Review: Furiosa – A Mad Max Saga

A set up for the finale that is Fury Road.

After the world collapses into an apocalyptic wasteland, Furiosa is lucky to have grown up in The Green Place, an idyllic oasis. But after she is kidnapped by marauders on motorbikes, she is instead raised under the cruel regimes of the desert. Can she ever get home?

2016’s Mad Max: Fury Road was an incredible experience. A kinetic movie with in-camera action releasing at a time when Marvel Studios were at their peak. It was a jolt of adrenaline at a time when everything else was cut from the same uncanny digital cloth. Aussie director George Miller began the Mad Max franchise back in 1979, with Mel Gibson in the title role. 2016’s entry was a reboot with Tom Hardy which introduced us to Charlize Theron’s Furiosa.

Now we have a prequel to that movie, with a younger Furiosa (played by Anya Taylor-Joy) experiencing her rise from childhood to “Imperator Furiosa”.

I’ve heard of Chariots of Fire, but this…

It could be said that Mad Max: Fury Road is a peak of action movie-making that probably cannot be replicated, and it would be foolish to attempt to do so. Miller appears to be aware of this: Furiosa is not Fury Road again. Overall, it is better to consider Furiosa as the first part of the story, with Fury Road acting as the exciting conclusion. This is particularly odd for a franchise that has never had direct instalments.

The world of Mad Max is not a friendly one. On surface level, the 2016 movie can be accepted as simple sci-fi action, with hints of the awful reality bleeding through. But with Furiosa, the focus is very much on the world-building. The story involves four principle locations established in Fury Road: The Green Place, The Citadel, The Bullet Farm, and Gas Town. Our rising action here is caused by newcomer Dr. Dementus (played by Chris Hemsworth) and his roving horde of bikers.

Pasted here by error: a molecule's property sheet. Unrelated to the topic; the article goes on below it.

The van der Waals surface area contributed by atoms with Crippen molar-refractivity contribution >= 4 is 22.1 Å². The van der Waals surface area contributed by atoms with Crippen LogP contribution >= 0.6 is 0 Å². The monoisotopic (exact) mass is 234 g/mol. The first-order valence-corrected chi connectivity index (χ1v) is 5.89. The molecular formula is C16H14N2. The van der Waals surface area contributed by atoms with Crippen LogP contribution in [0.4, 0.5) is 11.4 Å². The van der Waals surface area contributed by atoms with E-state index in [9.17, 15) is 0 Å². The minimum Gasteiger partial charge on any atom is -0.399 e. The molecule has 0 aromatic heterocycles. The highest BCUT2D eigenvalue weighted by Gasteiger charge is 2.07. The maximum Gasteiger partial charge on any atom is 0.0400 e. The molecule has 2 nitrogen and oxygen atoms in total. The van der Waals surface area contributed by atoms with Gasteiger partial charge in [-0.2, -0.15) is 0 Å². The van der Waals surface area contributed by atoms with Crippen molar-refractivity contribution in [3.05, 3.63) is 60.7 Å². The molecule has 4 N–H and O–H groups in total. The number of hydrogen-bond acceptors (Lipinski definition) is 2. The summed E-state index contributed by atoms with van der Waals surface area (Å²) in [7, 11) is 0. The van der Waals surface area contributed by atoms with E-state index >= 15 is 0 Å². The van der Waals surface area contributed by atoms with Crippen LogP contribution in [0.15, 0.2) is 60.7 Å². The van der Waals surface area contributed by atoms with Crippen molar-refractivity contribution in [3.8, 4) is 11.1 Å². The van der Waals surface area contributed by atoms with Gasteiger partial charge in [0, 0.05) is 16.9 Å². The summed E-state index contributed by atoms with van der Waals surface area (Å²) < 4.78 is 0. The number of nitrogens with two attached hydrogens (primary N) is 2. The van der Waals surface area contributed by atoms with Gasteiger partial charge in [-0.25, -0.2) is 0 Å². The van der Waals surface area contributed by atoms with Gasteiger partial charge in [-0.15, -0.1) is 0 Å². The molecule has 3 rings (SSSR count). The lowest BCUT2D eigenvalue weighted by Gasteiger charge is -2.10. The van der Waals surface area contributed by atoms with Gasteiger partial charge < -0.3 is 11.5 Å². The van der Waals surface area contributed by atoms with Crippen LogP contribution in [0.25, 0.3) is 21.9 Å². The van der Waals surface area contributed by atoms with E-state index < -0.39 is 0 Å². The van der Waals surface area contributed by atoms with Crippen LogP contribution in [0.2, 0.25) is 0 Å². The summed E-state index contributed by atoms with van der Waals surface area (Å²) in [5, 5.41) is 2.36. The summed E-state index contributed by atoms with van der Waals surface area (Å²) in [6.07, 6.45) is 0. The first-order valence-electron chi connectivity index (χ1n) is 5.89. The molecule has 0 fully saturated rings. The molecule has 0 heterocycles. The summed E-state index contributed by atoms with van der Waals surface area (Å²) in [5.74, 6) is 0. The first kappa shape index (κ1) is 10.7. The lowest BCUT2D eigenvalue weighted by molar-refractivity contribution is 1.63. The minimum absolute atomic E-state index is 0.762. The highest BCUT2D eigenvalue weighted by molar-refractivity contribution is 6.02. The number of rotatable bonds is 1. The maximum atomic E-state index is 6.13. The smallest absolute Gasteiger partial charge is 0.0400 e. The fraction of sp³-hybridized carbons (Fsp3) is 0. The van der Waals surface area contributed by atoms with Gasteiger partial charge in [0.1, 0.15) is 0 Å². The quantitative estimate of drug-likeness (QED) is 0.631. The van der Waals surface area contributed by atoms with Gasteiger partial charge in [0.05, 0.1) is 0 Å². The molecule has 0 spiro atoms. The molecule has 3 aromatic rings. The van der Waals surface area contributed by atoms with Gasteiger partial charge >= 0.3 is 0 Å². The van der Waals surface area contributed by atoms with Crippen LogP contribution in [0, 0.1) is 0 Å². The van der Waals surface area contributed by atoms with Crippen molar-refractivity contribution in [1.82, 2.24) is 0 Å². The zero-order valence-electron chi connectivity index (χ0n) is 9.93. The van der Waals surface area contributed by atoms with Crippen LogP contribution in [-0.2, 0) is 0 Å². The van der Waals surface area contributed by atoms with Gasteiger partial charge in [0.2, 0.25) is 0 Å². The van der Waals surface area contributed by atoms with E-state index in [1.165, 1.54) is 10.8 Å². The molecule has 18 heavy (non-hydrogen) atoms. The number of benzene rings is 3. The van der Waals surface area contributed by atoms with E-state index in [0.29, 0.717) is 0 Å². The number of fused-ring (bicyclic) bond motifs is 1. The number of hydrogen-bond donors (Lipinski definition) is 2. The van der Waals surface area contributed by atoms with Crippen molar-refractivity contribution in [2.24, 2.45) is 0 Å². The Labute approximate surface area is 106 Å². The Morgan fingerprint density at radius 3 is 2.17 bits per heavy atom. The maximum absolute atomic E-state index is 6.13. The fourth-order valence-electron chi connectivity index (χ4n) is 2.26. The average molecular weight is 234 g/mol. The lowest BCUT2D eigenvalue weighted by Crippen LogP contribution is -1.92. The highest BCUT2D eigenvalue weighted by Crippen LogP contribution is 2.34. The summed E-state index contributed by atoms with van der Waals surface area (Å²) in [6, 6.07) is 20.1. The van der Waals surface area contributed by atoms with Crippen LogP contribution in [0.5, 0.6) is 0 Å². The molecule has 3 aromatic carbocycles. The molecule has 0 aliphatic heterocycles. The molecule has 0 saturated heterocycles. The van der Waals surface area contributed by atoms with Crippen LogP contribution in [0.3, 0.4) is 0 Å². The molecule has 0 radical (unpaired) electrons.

Dr. Dementus, as his name suggests, is not a sane man. He dangerously has the ego of a leader, knowledge, but the naivety of a child. He is hard to quantify; appearing at first like a cross between a cult leader and a philosopher, only to evolve into a irresponsible lunatic. He is perhaps the most Mad Max character we’ve seen since the 1980s. A stand-out scene is Dementus bringing his warband to The Citadel and brazenly demanding their surrender. Not realizing (as we do) how incredibly out-matched he actually is.

Furiosa looks displeased about Garfield

It is a decent movie. It has visual and narrative consistency with Fury Road. This easily fits as an origin story for Furiosa which, considering the past examples of prequels, is high praise. Anya Taylor-Joy fits the role well, although it is hard to fill Charlize Theron’s formidable boots.

It is, ultimately, a prequel. With that comes certain narrative restrictions and expectations that narrow the wonder and surprise. How does Furiosa lose her arm? How does Furiosa become Imperator? This character wasn’t in Fury Road, so they probably die. Plus, some of Fury Road’s wonder was its ambiguity; its wild and untethered nature. While expanding the lore, the opposite can also be said: that things feel grounded and too familiar.

It won’t persuade detractors of Fury Road, it is too similar to achieve that. It is less instantly gratifying and memorable. There’s definitely more CGI work going on here, which is disappointing.

The desire to see more of this world is appealing, and the grungy, grim visuals, kinetic action, are immensely interesting. But with this film underperforming, we might not see a return to the desert any time soon.

3 out of 5 stars

Leave a Reply

Your email address will not be published. Required fields are marked *